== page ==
Lizzie West & the White Buffalo
I Pledge Allegiance to Myself
First Appeared in The Music Box, April 2006, Volume 13, #4
Written by John Metzger
Lizzie West’s flirtation with a major label contract thankfully was brief, and fans of her earthy concert performances undoubtedly will be pleased with the homespun direction she has taken on her sophomore outing I Pledge Allegiance to Myself. Much as its title suggests, the album is more befitting of West’s persona, and the spit-and-polish that clung to (and subsequently suffocated) the reformulated Holy Road: Freedom Songs has been replaced with an easy-going, organically-derived ambience. Although there are moments on the endeavor when she stumbles — the title track is overly pretentious, and God Damn that Man feels forced to fit into a pulsating, hip-hop rhythm — a majority of the outing finds her blending personal reflections upon life and love with political commentary while settling comfortably into an affecting, folk-pop vein. Playfully purring the vocals to the seductive Rope Me In and Smoke Me, for example, West bends the influence of both Carole King and Natalie Merchant around a radiantly effervescent groove. Elsewhere, she draws from Joni Mitchell, Neil Young, and the Indigo Girls in order to formulate the disarmingly charming protestations of 19 Miles to Baghdad, and she deftly unearths the murky blues motif that lies at the core of Bob Marley’s Get Up, Stand Up. Fueled by her self-determination, I Pledge Allegiance to Myself fulfills the promise that was buried deep beneath the glossy sheen of her less than stellar debut.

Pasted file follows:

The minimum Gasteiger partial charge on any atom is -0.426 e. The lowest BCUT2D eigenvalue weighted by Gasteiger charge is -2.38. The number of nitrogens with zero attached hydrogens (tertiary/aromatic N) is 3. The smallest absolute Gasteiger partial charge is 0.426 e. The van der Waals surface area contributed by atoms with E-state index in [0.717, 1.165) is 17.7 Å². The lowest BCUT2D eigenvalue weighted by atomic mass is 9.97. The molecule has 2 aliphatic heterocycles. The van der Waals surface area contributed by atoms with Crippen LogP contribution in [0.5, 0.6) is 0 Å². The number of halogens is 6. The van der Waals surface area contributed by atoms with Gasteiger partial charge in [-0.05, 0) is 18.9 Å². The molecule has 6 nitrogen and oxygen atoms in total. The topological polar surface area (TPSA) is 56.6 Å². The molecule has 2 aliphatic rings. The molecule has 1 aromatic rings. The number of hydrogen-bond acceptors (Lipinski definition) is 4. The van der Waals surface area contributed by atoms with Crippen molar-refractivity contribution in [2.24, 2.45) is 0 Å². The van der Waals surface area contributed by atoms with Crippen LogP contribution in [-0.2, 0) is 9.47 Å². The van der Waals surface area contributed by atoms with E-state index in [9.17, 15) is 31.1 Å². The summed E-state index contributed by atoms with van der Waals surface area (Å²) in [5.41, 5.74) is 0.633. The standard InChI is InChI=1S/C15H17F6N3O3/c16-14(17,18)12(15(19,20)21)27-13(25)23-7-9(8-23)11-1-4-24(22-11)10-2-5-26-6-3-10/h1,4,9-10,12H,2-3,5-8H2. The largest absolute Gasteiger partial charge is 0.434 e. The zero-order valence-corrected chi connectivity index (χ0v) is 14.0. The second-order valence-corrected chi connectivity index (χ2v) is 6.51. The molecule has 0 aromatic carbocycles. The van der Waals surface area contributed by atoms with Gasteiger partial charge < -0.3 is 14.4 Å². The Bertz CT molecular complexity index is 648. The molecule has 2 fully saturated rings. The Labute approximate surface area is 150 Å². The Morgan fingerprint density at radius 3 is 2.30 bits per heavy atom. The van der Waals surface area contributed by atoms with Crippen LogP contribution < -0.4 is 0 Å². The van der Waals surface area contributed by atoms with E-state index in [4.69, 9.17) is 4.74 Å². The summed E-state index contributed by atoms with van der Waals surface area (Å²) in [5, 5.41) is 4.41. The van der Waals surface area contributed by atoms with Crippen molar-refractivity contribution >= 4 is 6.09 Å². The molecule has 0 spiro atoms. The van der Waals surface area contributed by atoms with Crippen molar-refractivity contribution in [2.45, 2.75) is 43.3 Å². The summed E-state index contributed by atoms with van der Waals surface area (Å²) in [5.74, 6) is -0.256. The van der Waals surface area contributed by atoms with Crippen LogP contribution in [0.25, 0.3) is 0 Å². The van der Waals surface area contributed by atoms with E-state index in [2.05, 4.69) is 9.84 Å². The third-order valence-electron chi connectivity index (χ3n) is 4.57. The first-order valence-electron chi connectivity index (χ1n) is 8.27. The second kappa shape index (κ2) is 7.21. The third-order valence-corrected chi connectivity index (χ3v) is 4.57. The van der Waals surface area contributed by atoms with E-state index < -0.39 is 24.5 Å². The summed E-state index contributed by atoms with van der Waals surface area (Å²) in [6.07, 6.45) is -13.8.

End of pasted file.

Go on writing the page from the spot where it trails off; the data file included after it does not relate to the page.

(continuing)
I Pledge Allegiance to Myself is available from Barnes & Noble.
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1 Star: Pitiful
2 Stars: Listenable
3 Stars: Respectable
4 Stars: Excellent
5 Stars: Can't Live Without It!!
Copyright © 2006 The Music Box